Researchers Investigate the Power of Nanowires in Fuel Cells
Using different-thickness nanowires has unlocked new architectures and performance benefits in fuel cells.
In pursuing cleaner and more efficient energy solutions, scientists and engineers continually explore new materials and technologies. One such innovation is the development of nanowires, one-dimensional conductors with unique properties that can potentially transform various fields, including energy conversion.
Nanowires are one-dimensional materials. Image used courtesy of Adobe Stock
Recently, a research team from Los Alamos National Laboratory explored the application of nanowires in fuel cells.
What Are Nanowires?
Nanowires are electrical conductors made of extremely small, one-dimensional materials. Because of its small size and high aspect ratio, nanowires exhibit unique physical and chemical properties.
The structure of nanowires enables controlled electron transport, making them highly conductive and sensitive to changes in their environment. This sensitivity is leveraged in various applications, such as sensors, where nanowires can detect minute changes in chemical concentrations.
In electronics, their small size and high conductivity make them suitable for next-generation transistors and other components, allowing for more compact and energy-efficient devices.
Benefits of Nanowires in Fuel Cells
For fuel cells, nanowires offer some important benefits.
One of the most remarkable benefits of nanowires in fuel cells is the significant improvement in durability they offer. Traditional fuel cells often suffer from degradation, particularly in carbon-based catalyst supports. Nanowires, being less susceptible to corrosion, enhance the lifespan of fuel cells. This increased durability makes fuel cells more suitable for applications that demand long lifetimes and consistent performance.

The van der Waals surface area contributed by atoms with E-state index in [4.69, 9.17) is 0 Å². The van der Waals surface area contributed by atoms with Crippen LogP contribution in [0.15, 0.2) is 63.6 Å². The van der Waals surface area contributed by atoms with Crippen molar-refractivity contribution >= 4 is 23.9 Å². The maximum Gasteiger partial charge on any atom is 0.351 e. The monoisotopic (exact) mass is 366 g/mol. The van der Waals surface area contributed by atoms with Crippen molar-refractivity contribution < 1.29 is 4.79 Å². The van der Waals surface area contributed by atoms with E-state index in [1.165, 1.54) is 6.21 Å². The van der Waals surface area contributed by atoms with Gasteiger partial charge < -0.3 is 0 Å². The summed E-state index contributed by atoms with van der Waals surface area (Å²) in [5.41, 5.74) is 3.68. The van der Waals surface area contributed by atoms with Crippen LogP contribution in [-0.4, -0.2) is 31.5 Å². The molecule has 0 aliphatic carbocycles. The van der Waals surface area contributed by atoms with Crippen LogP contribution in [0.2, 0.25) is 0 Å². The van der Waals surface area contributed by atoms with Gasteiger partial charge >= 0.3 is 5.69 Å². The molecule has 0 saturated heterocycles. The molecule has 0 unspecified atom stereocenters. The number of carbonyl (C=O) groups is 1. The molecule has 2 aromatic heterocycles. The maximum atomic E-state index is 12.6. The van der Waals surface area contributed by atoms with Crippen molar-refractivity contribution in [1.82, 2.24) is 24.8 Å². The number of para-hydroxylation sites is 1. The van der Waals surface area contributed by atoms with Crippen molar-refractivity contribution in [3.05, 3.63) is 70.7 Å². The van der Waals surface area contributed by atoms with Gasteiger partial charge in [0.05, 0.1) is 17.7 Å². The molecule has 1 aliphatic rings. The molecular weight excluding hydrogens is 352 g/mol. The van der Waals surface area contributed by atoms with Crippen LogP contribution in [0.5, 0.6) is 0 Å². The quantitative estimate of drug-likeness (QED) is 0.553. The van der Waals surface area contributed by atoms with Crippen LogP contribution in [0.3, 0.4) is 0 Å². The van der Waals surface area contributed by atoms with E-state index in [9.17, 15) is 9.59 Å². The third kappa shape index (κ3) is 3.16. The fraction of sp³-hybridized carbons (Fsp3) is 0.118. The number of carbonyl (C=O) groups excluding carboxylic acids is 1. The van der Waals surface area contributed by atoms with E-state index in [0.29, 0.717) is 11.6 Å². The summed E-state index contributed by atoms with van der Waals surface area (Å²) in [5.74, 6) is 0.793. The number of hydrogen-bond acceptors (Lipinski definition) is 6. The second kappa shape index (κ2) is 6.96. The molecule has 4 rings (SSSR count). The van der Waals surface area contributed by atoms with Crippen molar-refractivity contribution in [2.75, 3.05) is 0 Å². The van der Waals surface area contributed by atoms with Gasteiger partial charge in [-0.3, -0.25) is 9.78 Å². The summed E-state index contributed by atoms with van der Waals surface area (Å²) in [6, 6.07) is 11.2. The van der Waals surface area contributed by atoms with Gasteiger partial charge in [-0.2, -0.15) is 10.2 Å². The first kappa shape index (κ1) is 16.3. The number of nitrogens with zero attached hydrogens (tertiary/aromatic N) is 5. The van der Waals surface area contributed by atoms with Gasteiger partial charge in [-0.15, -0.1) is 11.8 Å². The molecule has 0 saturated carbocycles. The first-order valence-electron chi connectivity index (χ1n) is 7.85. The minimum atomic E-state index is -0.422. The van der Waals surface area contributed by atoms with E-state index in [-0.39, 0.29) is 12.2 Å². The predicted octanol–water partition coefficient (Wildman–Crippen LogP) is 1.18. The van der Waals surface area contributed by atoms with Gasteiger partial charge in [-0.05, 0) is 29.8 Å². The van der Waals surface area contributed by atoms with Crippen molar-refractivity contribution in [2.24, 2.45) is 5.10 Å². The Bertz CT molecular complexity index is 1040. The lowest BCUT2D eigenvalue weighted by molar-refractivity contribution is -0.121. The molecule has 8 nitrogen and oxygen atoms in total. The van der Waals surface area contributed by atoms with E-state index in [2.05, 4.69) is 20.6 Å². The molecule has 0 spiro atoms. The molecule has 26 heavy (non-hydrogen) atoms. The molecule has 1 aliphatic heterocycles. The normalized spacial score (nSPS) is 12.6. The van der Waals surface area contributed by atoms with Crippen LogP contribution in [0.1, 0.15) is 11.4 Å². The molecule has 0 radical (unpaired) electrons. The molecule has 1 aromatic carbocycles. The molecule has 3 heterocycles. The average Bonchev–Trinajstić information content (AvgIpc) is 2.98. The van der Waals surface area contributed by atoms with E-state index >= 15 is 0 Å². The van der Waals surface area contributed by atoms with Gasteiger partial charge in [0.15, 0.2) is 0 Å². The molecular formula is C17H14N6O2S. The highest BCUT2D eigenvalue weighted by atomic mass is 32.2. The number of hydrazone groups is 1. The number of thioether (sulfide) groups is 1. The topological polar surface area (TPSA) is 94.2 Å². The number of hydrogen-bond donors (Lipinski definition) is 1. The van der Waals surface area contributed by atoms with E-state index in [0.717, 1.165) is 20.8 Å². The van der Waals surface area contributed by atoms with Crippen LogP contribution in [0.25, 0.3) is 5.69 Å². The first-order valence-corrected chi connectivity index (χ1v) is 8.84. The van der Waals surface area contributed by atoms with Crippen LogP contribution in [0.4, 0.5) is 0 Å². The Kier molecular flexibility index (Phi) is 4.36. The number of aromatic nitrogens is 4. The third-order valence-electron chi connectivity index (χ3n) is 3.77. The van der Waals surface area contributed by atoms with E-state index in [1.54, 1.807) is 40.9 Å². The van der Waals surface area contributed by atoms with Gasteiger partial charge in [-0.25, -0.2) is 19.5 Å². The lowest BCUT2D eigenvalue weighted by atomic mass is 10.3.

The unique one-dimensional structure of nanowires also contributes to enhanced fuel cell performance. By facilitating more effective utilization of catalytic materials and enabling rapid oxygen transport, nanowires improve the overall efficiency of fuel cells. They allow for a simplified interfacial structure, reducing transport barriers and leading to more efficient reactions. This enables fuel cells to deliver more power with the same amount of fuel, making them more energy-efficient.
Nanowires also open doors to innovative fuel cell architectures. Their high surface-to-volume ratio and the ability to be precisely engineered allow for the creation of novel electrode designs that can overcome the limitations of traditional structures. By replacing complex interfacial structures with more streamlined arrangements, nanowires enhance the accessibility of active sites, improving reaction kinetics and potentially reducing costs.
Studying Nanowire Electrodes for Fuel Cells at Los Alamos
Los Alamos National Laboratory researchers recently studied nanowire electrodes for fuel cells, focusing on morphological characterization and performance.
Specifically, research focuses on a new type of tiny wire structure called Coaxial Architecture Nanowire Electrodes (CANE). The CANE structure is made up of tiny wires coated with a platinum film, and the researchers examined two variations of this coating with different thicknesses. One of the major findings was that a thicker coating of 7.5 nm made the wires more stable and less prone to bundling together compared to a thinner 5 nm coating.
CANE schematic. Image used courtesy of Yang et al.
The results showed that thickness also significantly affected fuel cell performance. Fuel cells are complex devices that convert chemical energy into electricity, and their efficiency can be influenced by the materials and design used. The study revealed that the thicker platinum coating led to better fuel cell performance, a finding attributed to the improved structure of the wires, which allowed oxygen to reach the active sites where electricity is generated more easily.
Finally, the CANE design also introduced a new way of arranging components within the fuel cell, replacing a more complex traditional structure with a simpler one. This new arrangement has the potential to lead to more effective utilization of platinum and better overall performance.
By providing insights into the CANE structure and its impact on fuel cell performance, it opens up possibilities for more efficient and durable energy solutions. Understanding how different platinum thicknesses affect the properties of the wires allows researchers to fine-tune the design, optimizing performance.